'This beautifully conceived and written book has the power to inspire, both for its passionately-felt insights into the origins of the human capacity to apprehend beauty, and for the sheer breadth of the sources on which it draws. And thanks to Meg Harris Williams' rich and evocative contributions from the world of literature, the book will have wide appeal beyond those privileged through the psychoanalytic encounter to enjoy what Meltzer calls 'the most interesting conversation in the world'. The work they have created between them may be said truly to deliver the 'blow of beauty' of which it speaks.'
- Dorothy Hamilton, Training therapist and supervisor, Association for Group and Individual Psychotherapy
'The book presents a psychoanalytic model of the mind that suggests how the aesthetic aspects of just being born can have simultaneously a most violent and a most tender impact upon the human mind. It elaborates the impact of the aesthetic conflict in work with patients, in creativity and art. The two writers show, in a beautiful way, how the psychoanalytical process itself stands forth as an artform; and how clinical material, dreams, artworks, poems and plays can all be connected to the aesthetic conflict. The interplay between Meltzer's clinical material and Harris Williams's interpretations of Shakespeare and poetry, brings the two minds in the book in juxtaposition and we catch a glimpse of the interactive influence they must have had on one another - an influence that created the great psychoanalytic object that is "The Apprehension of Beauty".'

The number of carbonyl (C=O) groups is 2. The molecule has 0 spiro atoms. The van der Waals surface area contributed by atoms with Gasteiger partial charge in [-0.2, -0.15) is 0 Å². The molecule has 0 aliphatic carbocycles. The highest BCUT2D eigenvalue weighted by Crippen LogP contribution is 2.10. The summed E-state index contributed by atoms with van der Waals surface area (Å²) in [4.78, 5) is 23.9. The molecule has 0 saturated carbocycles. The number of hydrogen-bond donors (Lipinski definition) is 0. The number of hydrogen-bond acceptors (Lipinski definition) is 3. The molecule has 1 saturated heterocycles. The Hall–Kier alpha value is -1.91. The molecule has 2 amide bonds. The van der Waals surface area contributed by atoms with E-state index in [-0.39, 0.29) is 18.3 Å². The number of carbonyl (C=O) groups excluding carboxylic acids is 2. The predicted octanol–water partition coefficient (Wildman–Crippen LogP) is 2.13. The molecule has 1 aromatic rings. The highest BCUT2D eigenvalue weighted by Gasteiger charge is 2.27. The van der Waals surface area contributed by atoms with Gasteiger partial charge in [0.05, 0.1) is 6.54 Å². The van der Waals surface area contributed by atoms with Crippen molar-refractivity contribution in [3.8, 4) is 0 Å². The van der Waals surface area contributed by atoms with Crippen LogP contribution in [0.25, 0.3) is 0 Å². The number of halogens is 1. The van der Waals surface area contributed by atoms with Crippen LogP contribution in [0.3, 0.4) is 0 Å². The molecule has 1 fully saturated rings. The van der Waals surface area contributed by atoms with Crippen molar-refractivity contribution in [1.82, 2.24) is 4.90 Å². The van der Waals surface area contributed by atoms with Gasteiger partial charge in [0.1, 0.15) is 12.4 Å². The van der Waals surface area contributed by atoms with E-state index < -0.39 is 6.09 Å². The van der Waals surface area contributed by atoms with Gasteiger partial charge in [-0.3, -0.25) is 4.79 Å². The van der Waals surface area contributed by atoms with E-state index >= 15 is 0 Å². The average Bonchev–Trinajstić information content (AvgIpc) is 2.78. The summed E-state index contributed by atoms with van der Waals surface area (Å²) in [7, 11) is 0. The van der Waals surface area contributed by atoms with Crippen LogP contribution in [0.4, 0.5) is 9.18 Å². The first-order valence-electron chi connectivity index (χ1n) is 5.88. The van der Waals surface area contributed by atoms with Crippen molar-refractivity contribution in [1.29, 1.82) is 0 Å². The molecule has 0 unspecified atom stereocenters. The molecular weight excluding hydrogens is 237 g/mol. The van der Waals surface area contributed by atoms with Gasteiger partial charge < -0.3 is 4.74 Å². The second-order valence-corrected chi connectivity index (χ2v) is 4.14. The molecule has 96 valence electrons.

- Grete Tangen Andersen, Morten Andersen, Trond Holm, Jon Morgan Stokkeland, Lilian Stokkeland, Eirik Tjesem (The Meltzer Study Group, Stavanger, Norway)
Table of Contents:
Meg Harris Williams
1. The apprehension of beauty (1973)
2. Aesthetic conflict: its place in development
3. On first impressions
4. On aesthetic reciprocity
5. The role of the father in early development
6. The problem of violence
7. The undiscovered country: the shape of the aesthetic conflict in Hamlet
Meg Harris Williams
(i) The mould of form
(ii) The lobby of dreams
(iii) The Queen’s arras
(iv) The yet unknowing world
8. The place of aesthetic conflict in the analytic process
9. The retreat from aesthetic conflict: cynicism, perversity and the vulgarisation of taste
10. Recovery of the aesthetic object